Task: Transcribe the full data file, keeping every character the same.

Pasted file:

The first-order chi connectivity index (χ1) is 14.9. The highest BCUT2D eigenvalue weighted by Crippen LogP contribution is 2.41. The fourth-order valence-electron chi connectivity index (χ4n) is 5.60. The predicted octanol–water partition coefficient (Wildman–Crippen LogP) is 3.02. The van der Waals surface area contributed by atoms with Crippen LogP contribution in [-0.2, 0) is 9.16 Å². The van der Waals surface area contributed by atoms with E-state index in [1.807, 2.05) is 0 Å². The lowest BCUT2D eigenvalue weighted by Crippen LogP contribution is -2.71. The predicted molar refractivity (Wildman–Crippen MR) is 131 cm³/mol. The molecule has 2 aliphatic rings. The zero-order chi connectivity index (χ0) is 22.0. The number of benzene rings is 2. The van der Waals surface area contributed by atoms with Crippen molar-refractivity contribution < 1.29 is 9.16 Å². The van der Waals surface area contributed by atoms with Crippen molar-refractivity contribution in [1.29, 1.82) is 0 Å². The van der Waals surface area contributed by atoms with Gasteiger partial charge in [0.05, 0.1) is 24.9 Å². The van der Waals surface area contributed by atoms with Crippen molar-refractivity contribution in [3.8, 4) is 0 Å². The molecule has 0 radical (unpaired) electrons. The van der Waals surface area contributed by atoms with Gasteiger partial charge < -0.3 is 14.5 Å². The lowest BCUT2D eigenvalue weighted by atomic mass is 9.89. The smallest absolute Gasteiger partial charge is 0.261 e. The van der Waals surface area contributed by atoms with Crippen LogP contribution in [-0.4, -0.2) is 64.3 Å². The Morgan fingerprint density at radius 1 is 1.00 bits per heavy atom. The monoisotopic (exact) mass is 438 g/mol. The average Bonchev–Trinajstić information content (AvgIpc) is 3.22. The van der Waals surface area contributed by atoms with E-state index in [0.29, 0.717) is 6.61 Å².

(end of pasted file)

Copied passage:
The first-order chi connectivity index (χ1) is 14.9. The highest BCUT2D eigenvalue weighted by Crippen LogP contribution is 2.41. The fourth-order valence-electron chi connectivity index (χ4n) is 5.60. The predicted octanol–water partition coefficient (Wildman–Crippen LogP) is 3.02. The van der Waals surface area contributed by atoms with Crippen LogP contribution in [-0.2, 0) is 9.16 Å². The van der Waals surface area contributed by atoms with E-state index in [1.807, 2.05) is 0 Å². The lowest BCUT2D eigenvalue weighted by Crippen LogP contribution is -2.71. The predicted molar refractivity (Wildman–Crippen MR) is 131 cm³/mol. The molecule has 2 aliphatic rings. The zero-order chi connectivity index (χ0) is 22.0. The number of benzene rings is 2. The van der Waals surface area contributed by atoms with Crippen molar-refractivity contribution < 1.29 is 9.16 Å². The van der Waals surface area contributed by atoms with Crippen molar-refractivity contribution in [1.29, 1.82) is 0 Å². The van der Waals surface area contributed by atoms with Gasteiger partial charge in [0.05, 0.1) is 24.9 Å². The van der Waals surface area contributed by atoms with Crippen molar-refractivity contribution in [3.8, 4) is 0 Å². The molecule has 0 radical (unpaired) electrons. The van der Waals surface area contributed by atoms with Gasteiger partial charge < -0.3 is 14.5 Å². The lowest BCUT2D eigenvalue weighted by atomic mass is 9.89. The smallest absolute Gasteiger partial charge is 0.261 e. The van der Waals surface area contributed by atoms with Crippen LogP contribution in [-0.4, -0.2) is 64.3 Å². The Morgan fingerprint density at radius 1 is 1.00 bits per heavy atom. The monoisotopic (exact) mass is 438 g/mol. The average Bonchev–Trinajstić information content (AvgIpc) is 3.22. The van der Waals surface area contributed by atoms with E-state index in [0.29, 0.717) is 6.61 Å².